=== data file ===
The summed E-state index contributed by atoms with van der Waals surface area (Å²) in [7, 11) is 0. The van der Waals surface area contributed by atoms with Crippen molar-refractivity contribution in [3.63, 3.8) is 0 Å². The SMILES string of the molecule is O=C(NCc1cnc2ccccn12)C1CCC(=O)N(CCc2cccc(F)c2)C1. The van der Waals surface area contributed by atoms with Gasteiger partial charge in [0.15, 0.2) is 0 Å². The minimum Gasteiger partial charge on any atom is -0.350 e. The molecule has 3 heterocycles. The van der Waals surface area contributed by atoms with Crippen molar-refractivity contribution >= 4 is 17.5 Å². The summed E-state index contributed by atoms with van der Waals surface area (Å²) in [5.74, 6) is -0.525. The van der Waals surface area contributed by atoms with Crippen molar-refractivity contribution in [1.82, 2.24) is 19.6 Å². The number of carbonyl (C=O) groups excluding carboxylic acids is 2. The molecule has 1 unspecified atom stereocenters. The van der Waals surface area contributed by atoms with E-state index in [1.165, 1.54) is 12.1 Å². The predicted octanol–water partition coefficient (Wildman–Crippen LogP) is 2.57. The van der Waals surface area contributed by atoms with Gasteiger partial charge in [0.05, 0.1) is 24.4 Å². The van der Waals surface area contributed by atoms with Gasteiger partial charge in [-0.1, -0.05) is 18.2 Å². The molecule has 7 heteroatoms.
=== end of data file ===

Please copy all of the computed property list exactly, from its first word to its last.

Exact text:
The summed E-state index contributed by atoms with van der Waals surface area (Å²) in [7, 11) is 0. The van der Waals surface area contributed by atoms with Crippen molar-refractivity contribution in [3.63, 3.8) is 0 Å². The SMILES string of the molecule is O=C(NCc1cnc2ccccn12)C1CCC(=O)N(CCc2cccc(F)c2)C1. The van der Waals surface area contributed by atoms with Gasteiger partial charge in [0.15, 0.2) is 0 Å². The minimum Gasteiger partial charge on any atom is -0.350 e. The molecule has 3 heterocycles. The van der Waals surface area contributed by atoms with Crippen molar-refractivity contribution >= 4 is 17.5 Å². The summed E-state index contributed by atoms with van der Waals surface area (Å²) in [5.74, 6) is -0.525. The van der Waals surface area contributed by atoms with Crippen molar-refractivity contribution in [1.82, 2.24) is 19.6 Å². The number of carbonyl (C=O) groups excluding carboxylic acids is 2. The molecule has 1 unspecified atom stereocenters. The van der Waals surface area contributed by atoms with E-state index in [1.165, 1.54) is 12.1 Å². The predicted octanol–water partition coefficient (Wildman–Crippen LogP) is 2.57. The van der Waals surface area contributed by atoms with Gasteiger partial charge in [0.05, 0.1) is 24.4 Å². The van der Waals surface area contributed by atoms with Gasteiger partial charge in [-0.1, -0.05) is 18.2 Å². The molecule has 7 heteroatoms.